Driven by the growing wave of subprime-related litigation (particularly a spate of auction rate securities lawsuits), the number of new securities class action lawsuit filings surged in March 2008. The total number of new securities class action lawsuit filings — 25 – matches the number of new filings in November 2007, which in turn represented the highest monthly total of new filings since January 2005.

The 25 new securities lawsuits in March included 14 new subprime-related suits, taking account the new auction rate securities filed against J.P. Morgan Chase on March 31, 2008 (about which refer here). Of the 14 subprime-related suits, eight (including the new J.P. Morgan Chase lawsuit) were brought on behalf of auction rate securities investors against the companies that sold them the instruments. The remaining lawsuits (both those that are subprime-related and those that are not) were brought on behalf of public company shareholders against the companies and their directors and officers, other than one lawsuit brought on behalf of mutual fund investors.  

Largely because of the subprime-related litigation, many of the March lawsuits were filed in the United States District Court for the Southern District of New York – a total of 11 of March’s 25 new securities lawsuits were filed in the S.D.N.Y. Six of the new securities lawsuits filed in March involved companies domiciled overseas.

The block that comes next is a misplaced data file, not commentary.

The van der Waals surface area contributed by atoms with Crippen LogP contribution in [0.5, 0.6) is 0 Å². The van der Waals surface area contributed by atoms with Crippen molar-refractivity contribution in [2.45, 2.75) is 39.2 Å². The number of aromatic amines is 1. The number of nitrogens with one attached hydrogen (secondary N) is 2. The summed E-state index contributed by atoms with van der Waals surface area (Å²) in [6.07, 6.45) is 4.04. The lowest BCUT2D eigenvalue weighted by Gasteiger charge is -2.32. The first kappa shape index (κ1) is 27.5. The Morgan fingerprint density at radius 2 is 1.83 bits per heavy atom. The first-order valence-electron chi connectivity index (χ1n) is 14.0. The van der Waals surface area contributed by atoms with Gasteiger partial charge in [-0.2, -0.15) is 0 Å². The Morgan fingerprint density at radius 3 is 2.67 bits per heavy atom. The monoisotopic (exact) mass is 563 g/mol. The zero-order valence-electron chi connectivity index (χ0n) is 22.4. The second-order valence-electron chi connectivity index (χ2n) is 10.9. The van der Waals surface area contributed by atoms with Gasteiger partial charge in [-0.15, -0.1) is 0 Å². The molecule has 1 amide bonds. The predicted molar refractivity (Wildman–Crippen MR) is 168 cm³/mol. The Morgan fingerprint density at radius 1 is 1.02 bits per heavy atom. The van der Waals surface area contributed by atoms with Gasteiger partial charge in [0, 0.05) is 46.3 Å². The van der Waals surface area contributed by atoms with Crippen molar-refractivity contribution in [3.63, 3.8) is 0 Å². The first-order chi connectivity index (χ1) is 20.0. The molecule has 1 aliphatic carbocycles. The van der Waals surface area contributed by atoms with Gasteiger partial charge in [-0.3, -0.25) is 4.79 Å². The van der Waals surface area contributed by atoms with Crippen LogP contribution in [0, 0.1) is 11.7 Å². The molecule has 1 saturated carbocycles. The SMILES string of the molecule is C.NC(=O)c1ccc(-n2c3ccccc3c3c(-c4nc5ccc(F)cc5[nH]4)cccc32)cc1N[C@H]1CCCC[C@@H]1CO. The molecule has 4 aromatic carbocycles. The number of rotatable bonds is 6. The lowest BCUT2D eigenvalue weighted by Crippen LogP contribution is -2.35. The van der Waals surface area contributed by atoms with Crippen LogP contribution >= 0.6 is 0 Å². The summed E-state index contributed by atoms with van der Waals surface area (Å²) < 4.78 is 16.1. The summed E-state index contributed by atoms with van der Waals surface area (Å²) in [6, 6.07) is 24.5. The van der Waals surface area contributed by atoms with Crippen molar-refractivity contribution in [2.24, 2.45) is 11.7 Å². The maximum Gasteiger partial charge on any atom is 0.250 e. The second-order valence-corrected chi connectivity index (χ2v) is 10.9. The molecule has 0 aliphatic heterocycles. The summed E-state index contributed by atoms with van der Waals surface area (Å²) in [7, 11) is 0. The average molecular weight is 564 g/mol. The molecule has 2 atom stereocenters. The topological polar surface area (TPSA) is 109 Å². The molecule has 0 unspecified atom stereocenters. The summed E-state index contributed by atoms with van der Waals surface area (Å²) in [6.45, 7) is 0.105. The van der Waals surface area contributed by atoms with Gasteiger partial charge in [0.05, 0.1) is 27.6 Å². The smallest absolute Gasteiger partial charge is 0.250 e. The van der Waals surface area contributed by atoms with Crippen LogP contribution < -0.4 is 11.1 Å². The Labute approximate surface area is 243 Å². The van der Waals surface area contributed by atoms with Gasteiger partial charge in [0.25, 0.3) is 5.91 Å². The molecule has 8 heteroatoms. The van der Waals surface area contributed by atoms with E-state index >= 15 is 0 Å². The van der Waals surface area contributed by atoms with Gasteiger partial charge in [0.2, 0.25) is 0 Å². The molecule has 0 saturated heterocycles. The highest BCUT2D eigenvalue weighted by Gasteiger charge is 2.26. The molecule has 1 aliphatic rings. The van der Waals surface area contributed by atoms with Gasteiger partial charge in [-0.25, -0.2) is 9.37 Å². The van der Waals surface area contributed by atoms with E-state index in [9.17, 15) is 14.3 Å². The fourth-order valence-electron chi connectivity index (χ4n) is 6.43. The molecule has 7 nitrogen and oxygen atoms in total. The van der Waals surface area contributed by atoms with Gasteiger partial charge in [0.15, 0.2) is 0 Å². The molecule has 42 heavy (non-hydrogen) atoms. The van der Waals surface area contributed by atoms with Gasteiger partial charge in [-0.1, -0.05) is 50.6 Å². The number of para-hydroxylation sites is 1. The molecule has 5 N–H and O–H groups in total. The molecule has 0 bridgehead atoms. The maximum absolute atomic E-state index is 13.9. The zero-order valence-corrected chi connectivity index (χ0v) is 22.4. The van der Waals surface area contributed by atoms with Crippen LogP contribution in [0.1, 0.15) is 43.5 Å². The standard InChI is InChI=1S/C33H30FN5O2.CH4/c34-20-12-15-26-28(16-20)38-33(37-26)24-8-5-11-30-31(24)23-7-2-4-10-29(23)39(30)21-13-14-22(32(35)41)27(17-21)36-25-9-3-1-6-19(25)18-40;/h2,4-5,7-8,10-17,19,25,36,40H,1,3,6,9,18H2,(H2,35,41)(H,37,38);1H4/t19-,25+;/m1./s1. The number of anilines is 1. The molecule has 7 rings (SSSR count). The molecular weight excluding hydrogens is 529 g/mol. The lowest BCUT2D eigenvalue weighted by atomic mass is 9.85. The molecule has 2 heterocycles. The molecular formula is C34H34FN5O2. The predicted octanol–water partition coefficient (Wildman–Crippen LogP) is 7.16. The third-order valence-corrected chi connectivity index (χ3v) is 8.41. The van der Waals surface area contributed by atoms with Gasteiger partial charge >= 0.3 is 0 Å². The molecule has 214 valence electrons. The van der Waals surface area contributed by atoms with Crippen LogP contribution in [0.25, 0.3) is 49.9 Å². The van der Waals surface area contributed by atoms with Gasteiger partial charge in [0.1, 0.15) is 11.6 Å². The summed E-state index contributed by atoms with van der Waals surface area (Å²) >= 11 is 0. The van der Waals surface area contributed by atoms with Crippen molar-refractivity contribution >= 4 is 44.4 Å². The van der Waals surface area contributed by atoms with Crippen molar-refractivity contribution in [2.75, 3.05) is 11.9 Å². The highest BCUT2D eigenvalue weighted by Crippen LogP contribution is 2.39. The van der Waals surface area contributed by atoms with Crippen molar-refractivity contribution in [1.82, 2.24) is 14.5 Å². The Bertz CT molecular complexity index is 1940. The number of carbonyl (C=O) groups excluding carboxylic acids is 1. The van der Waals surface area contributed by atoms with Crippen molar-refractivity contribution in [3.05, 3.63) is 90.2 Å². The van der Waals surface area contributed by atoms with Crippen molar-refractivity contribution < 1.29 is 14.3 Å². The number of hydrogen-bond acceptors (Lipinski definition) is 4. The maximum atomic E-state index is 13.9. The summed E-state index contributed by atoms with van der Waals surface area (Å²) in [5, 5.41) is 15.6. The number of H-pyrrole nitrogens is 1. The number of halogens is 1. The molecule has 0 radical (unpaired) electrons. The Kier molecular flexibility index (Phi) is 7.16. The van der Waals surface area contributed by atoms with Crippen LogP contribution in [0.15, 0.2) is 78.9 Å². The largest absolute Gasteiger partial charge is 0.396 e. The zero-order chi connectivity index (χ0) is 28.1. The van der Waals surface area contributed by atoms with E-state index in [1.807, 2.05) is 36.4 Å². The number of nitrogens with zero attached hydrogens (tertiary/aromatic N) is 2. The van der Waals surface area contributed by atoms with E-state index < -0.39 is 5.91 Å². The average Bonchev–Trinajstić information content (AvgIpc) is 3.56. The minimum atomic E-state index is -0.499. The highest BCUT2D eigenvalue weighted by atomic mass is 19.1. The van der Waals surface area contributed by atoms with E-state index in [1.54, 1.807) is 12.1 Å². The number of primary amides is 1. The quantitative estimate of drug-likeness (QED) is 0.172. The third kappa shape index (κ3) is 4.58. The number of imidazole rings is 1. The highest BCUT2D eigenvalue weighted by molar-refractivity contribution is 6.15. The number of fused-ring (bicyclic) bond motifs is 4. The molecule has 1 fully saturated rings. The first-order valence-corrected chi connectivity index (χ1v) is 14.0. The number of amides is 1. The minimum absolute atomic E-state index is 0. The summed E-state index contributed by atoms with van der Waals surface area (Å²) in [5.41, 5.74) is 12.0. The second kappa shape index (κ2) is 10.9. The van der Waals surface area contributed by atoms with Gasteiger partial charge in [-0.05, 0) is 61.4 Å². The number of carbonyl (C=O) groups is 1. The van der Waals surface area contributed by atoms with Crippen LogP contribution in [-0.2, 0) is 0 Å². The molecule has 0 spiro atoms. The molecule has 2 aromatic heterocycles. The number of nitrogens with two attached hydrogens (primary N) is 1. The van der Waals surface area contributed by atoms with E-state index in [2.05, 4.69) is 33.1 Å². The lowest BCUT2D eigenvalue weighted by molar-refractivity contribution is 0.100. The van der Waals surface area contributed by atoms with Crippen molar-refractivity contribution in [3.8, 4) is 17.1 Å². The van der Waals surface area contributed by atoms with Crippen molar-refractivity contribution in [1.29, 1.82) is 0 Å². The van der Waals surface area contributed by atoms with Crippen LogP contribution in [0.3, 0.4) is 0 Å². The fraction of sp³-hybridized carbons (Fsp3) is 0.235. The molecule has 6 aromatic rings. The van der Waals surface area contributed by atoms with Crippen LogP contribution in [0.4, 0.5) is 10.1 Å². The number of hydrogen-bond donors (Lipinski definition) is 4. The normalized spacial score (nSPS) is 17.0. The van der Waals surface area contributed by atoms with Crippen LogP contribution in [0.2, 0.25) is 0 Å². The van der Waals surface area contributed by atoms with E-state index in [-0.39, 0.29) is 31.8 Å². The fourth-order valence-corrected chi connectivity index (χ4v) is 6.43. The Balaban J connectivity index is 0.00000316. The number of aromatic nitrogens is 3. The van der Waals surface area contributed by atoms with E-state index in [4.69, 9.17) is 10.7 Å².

With the addition of the 25 new lawsuits in March, the total number of new securities lawsuits filed in the first quarter of 2008 totaled 52, of which 24 are subprime-related. All of the auction rate securities lawsuits were filed in March. (A complete list of the subprime-related lawsuits can be found on my running tally of subprime lawsuits, which may be accessed here.)

The 52 new securities class action filings in the first quarter of 2008, if extrapolated across four quarters, imply an annual filing rate of 208 new securities class action lawsuits, which is consistent with historical norms. (According to Cornerstone’s year-end 2007 securities analysis, here, the average number of securities class action filings during the period 1997 to 2006 is 1994). However, while this filing rate is consistent with historical levels, it is well above the annual levels seen in the most recent years, particularly 2006 (116) and 2007 (166).

Again, largely due to the number of subprime-related filings, the S.D.N.Y had the largest number of first quarter filings, with 21. The federal district with the next highest numbers of filings, D.Mass., had only five.

The companies sued in new securities lawsuits in the first quarter represented 31 different Standard Industrial Classification (SIC) Code categories, which might suggest that a broad diversity of companies were sued, but in most of those 31 categories only a single company was sued. The SIC Code categories with the largest numbers of companies sued were SIC Code category 6211 (Security Brokers and Dealers), with 7 companies sued, and 6021 (National Commercial Banks), with 6 companies sued. In all 29 companies in the 6000 SIC Code series (Finance, Insurance and Real Estate) were sued in the first quarter.